LOIS attorney Joseph Melchionne was successful in getting the court to disallow a claim against our client in a matter in which the claimant alleged that she was bitten by a mosquito while on a work mission trip to Uganda, Africa in 2012, causing her to contract Malaria. The claimant argued that during her work-related trip to Uganda in 2012 and in the seven (7) years since, she has become permanently unable to return to work as a result of contracting Malaria and as a result of the Malaria she has suffered a myriad of co-morbid medical conditions such as Chronic Inflammatory Response Syndrome (CIRS), a brain tumor, postural orthostatic tachycardia syndrome (POTS), and other conditions. After subpoenaing over fifty (50) of the claimant’s treating doctors’ medical records, conducting medical depositions, and cross-examining the claimant at trial, the court found that there was no definitive documentary or medical proof connecting the claimant’s alleged case of Malaria to any of her complaints, and as such, the claim must be disallowed on the basis of insufficient medical causation. The court disallowed the claim in its entirety against the carrier.
Case: KB v. KC;
Lois Attorney: Joseph Melchionne, Esq.
On March 25, 2019 the New York State Workers’ Compensation Board will complete its technology upgrade to all workers’ compensation courts throughout the state. This transition to mandatory, statewide virtual hearings caps off a year-long project by the Board to roll out virtual hearings across the State and make attorney check in through the virtual hearing system a requirement across the entire system. Lois Attorneys Christian Sison and Managing Partner Greg Lois discuss what this means for employers and carriers.
Continue reading Video: Trial Attorneys on Pros and Cons of New York’s Mandatory Virtual Hearing Program
In a case decided March 18, 2019 the allegations of neck and back injury were disallowed despite two separate IME reports conceding causation. Although the case was established for schedulable sites pursuant to §21 despite “vast inconsistencies” in the claimant’s case – this win was the direct result of seeking to cross-examine the claimant’s physician immediately at the pre-hearing conference, and not waiting to “see what the IME says” (which is a common practice).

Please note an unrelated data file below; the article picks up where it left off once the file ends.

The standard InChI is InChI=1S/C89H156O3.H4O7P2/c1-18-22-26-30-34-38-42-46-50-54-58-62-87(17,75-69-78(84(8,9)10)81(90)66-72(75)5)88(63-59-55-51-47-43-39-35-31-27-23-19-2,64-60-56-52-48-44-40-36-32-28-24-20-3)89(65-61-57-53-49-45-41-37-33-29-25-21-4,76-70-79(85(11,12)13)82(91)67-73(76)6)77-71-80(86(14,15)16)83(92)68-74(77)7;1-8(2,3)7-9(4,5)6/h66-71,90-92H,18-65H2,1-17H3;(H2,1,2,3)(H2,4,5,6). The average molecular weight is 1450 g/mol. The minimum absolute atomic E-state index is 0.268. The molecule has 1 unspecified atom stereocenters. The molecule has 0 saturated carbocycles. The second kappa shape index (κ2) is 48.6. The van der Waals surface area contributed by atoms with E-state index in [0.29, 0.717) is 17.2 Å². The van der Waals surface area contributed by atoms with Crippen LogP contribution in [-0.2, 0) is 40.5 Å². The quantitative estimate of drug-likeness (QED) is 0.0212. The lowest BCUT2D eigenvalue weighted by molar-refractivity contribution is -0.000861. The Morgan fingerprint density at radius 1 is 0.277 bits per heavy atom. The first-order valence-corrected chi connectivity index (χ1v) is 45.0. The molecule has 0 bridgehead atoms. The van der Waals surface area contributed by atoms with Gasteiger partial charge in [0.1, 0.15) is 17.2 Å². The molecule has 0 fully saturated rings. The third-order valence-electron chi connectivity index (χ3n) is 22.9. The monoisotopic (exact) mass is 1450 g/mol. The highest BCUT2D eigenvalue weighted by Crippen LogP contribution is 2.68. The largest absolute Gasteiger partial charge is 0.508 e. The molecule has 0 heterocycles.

Case: TM v. SPC;
Lois Attorney: Timothy Kane, Esq.
Neck and back claim disallowed by the trial judge on March 18, 2019 as there was no causal relationship between the alleged injuries and the claimant’s work duties, due to the lack of distinctive features of her job duties which would have caused a repetitive stress injury. Likewise, there were no distinctive job duties described in her doctor’s testimony, and it was noted that the injuries could be degenerative in nature. Notably, the IME of the defense expert conceded neck and back repetitive trauma injuries.
Case: CS v. BGNRC; New York Workers’ Compensation Board
Lois Trial Attorney: Timothy Kane, Esq.
On March 15, 2019 LOIS attorney Joseph Melchionne was successful in obtaining a favorable Reserved Decision determining that the carrier does not have a legal obligation to provide the claimant and the court with covert video surveillance reports during litigation of fraud under WCL Section 114(a). At trial, Melchionne argued that the claimant violated Section 114(a) and committed fraud because covert video surveillance was obtained that revealed the claimant performing masonry work while maintaining to his doctors that he was unable to even perform the simplest activities of daily living. The claimant’s material representations to his doctors compelled his treating physicians to issue medical reports opining that the claimant was totally disabled. In this case, the court determined that the claimant’s conduct was so egregious that not only was it determined that the claimant was ineligible to receive indemnity benefits for prior periods of lost time, but the court also utilized the discretionary penalty to disqualify the claimant from receiving any future indemnity benefits.
Case: SO v. WCC;
Lois Attorney: Joseph Melchionne, Esq.
In this complex occupational disease claim arising from the claimant’s work in construction, we were successful in defending the claim against our client (who held a wrap-up policy) before the New York Workers’ Compensation Board and arguing for liability to be imposed on a different employer/carrier. The claimant had worked for several different employers in the period leading up to his work stoppage and three different carriers, including our client, we placed on notice regarding potential liability. We took extensive testimony of the claimant and subpoenaed copious medical records before the Law Judge found our client was not liable on the claim. Our argument was two-pronged: 1) that our client was not the employer during the last injurious exposure; 2) that as the holder of a wrap-up policy, our client should not be found liable on an occupational disease claim, which should impose liability on the holder of the operational policy.
Case: AB v. OCIP Client;
Lois Attorney: Noah Pollack, Esq.